Skill is something we marvel at. The ability to cook a memorable meal. To dance a salsa like a professional. Creating music out of a guitar with your eyes closed. Roller blading down the street while laughing into the air.
What hides behind all skill is the abiltiy to frame how you are going to do what you magically do. Will you use a big steel pot or a pyrex glass cooking dish? How should I dress to feel alive when I dance a salsa? Does emphasizing the lower notes in a song make the song stronger before playing the lead? What street is most level or most challenging to give me the feel of freedom while rollerblading?
Framing is very important in implementing skills successfully.
Never was this clearer to me than with two recent situations. The first involved guiding a complicated discussion with a group of eight. Knowing the possibility of drifting, talking in circles, and getting nowhere existed, I had to find a way to structure the topics to be discussed so that it was easy for others to focus. It wasn’t until I chose to isolate each topic in separate cells on a spreadsheet while listing options in a different column next to the same row, did it became clear to me how to guide this discussion.
If I had chose to leave everything in paragraph form, the group would have drifted. As it turned out, the structure of the way the information was presented guided us to stop with each point, giving us the opportunity to reflect before speaking. Much was accomplished that night, with credit given to the framing of the discussion beforehand.
The second involves my own personal organization around to do lists. So much to do but little clarity on how to both capture and decide what is important to do. Looking for a digital tool to help, I tried a plethora of amazing software with endless capabilities. Then I stumbled upon one that had a template for the Getting Things Done (GTD) process that David Allen made famous.
Time and again, I listed everything on my to do list on a whiteboard with no understanding as to how to organize it. Figuring out what should be done first. Where do I put what I am waiting for? How would I use this every day? And so on. The presence of this GTD template (through this software and a couple of YouTube videos on how to use it) solved everything in an instant. It became quite clear how to work my to do list. While having the content of my to do list, I now could see a way to organize and process all of my inputs successfully.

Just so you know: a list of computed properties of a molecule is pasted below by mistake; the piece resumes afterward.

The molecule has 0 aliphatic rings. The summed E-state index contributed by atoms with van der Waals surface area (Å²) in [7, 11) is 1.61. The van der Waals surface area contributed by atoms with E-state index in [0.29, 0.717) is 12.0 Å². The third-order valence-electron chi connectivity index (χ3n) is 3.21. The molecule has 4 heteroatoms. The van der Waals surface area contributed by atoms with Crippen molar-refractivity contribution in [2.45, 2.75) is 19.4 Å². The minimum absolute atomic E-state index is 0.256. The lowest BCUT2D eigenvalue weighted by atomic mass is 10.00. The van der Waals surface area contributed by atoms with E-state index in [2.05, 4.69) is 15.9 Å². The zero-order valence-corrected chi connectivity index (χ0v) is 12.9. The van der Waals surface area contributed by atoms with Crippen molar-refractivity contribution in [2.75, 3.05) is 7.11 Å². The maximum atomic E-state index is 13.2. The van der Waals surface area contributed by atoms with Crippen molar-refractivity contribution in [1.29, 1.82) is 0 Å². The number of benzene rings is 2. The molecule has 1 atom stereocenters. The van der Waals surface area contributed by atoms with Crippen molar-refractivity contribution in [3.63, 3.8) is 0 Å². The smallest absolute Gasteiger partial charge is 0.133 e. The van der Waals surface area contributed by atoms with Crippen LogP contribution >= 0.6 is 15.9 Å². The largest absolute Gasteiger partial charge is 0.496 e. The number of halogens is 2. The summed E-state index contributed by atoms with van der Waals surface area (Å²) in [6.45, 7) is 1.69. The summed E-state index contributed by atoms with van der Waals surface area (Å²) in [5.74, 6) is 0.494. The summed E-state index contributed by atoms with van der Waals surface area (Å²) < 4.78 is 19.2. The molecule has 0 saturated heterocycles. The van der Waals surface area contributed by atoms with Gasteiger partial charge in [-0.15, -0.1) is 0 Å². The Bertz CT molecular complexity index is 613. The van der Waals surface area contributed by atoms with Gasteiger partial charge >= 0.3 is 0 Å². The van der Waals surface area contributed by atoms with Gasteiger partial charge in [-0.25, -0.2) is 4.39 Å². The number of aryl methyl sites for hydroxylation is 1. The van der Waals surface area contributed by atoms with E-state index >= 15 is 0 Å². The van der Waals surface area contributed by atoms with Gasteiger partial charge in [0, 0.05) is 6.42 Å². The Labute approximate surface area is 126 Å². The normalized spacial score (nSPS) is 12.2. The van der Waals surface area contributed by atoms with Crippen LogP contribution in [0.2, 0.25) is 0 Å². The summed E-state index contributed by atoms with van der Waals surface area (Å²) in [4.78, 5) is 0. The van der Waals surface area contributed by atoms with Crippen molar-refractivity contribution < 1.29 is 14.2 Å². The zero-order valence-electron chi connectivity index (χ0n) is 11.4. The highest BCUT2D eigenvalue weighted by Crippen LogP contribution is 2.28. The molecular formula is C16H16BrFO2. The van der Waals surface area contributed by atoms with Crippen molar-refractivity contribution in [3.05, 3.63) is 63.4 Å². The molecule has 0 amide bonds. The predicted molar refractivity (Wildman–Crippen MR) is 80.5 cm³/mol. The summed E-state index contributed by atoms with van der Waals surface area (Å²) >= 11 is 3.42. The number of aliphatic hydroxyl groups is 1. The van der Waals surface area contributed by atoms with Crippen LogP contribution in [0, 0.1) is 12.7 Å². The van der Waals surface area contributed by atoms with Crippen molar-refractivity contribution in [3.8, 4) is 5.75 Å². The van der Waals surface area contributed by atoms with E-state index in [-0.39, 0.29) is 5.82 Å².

Upon reflection, what I now see is that many of the digital platforms would have worked for me. But only if I had the structure or the framing of the process to guide me. The outcomes, realized to completion, could never occur in the settings where there was only white space. None of the other software had templates that addressed my issue. Most talked of their features with no templates. Leaving it to the user to create the systems from scratch to make the platform useful.
I now understand that I needed to frame the approach before the skill of organizing myself could manifest & develop itself successfully. Without the GTD template, I would still be looking for an answer to my personal organization puzzle.
This is why you hear so often that you need to develop processes to handle many different situations. Figuring out the approach and steps to complete something is critical to first do. This gives you the best chance for a much higher probability of sucess. Framing before executing is THE critical piece to achieving greater success.
No matter if its in the kitchen, running errands, leading groups, or organizing yourself – learning to frame the journey before you start will help you immensely in gaining the necessary traction to succeed.